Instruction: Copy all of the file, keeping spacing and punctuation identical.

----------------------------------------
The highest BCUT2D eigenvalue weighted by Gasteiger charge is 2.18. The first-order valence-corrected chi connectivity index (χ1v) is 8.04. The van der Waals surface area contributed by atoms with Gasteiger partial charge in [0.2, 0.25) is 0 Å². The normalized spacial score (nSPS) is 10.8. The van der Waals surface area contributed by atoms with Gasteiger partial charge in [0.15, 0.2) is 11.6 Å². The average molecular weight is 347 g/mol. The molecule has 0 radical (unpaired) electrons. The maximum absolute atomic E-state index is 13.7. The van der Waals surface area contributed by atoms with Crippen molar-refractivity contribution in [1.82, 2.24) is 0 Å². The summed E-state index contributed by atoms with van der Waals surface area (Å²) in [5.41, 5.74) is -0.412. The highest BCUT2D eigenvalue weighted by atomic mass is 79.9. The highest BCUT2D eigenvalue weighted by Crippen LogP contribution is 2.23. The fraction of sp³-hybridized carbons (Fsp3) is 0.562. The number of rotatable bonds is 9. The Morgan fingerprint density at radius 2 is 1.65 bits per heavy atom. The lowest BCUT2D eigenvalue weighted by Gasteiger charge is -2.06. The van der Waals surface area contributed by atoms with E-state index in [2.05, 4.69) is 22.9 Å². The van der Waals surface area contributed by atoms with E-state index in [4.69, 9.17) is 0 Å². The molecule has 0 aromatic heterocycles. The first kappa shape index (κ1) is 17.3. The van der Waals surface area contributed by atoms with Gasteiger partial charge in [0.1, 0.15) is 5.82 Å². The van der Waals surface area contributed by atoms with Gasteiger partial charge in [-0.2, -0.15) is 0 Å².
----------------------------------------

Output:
The highest BCUT2D eigenvalue weighted by Gasteiger charge is 2.18. The first-order valence-corrected chi connectivity index (χ1v) is 8.04. The van der Waals surface area contributed by atoms with Gasteiger partial charge in [0.2, 0.25) is 0 Å². The normalized spacial score (nSPS) is 10.8. The van der Waals surface area contributed by atoms with Gasteiger partial charge in [0.15, 0.2) is 11.6 Å². The average molecular weight is 347 g/mol. The molecule has 0 radical (unpaired) electrons. The maximum absolute atomic E-state index is 13.7. The van der Waals surface area contributed by atoms with Crippen molar-refractivity contribution in [1.82, 2.24) is 0 Å². The summed E-state index contributed by atoms with van der Waals surface area (Å²) in [5.41, 5.74) is -0.412. The highest BCUT2D eigenvalue weighted by atomic mass is 79.9. The highest BCUT2D eigenvalue weighted by Crippen LogP contribution is 2.23. The fraction of sp³-hybridized carbons (Fsp3) is 0.562. The number of rotatable bonds is 9. The Morgan fingerprint density at radius 2 is 1.65 bits per heavy atom. The lowest BCUT2D eigenvalue weighted by Gasteiger charge is -2.06. The van der Waals surface area contributed by atoms with E-state index in [2.05, 4.69) is 22.9 Å². The van der Waals surface area contributed by atoms with E-state index in [4.69, 9.17) is 0 Å². The molecule has 0 aromatic heterocycles. The first kappa shape index (κ1) is 17.3. The van der Waals surface area contributed by atoms with Gasteiger partial charge in [0.1, 0.15) is 5.82 Å². The van der Waals surface area contributed by atoms with Gasteiger partial charge in [-0.2, -0.15) is 0 Å².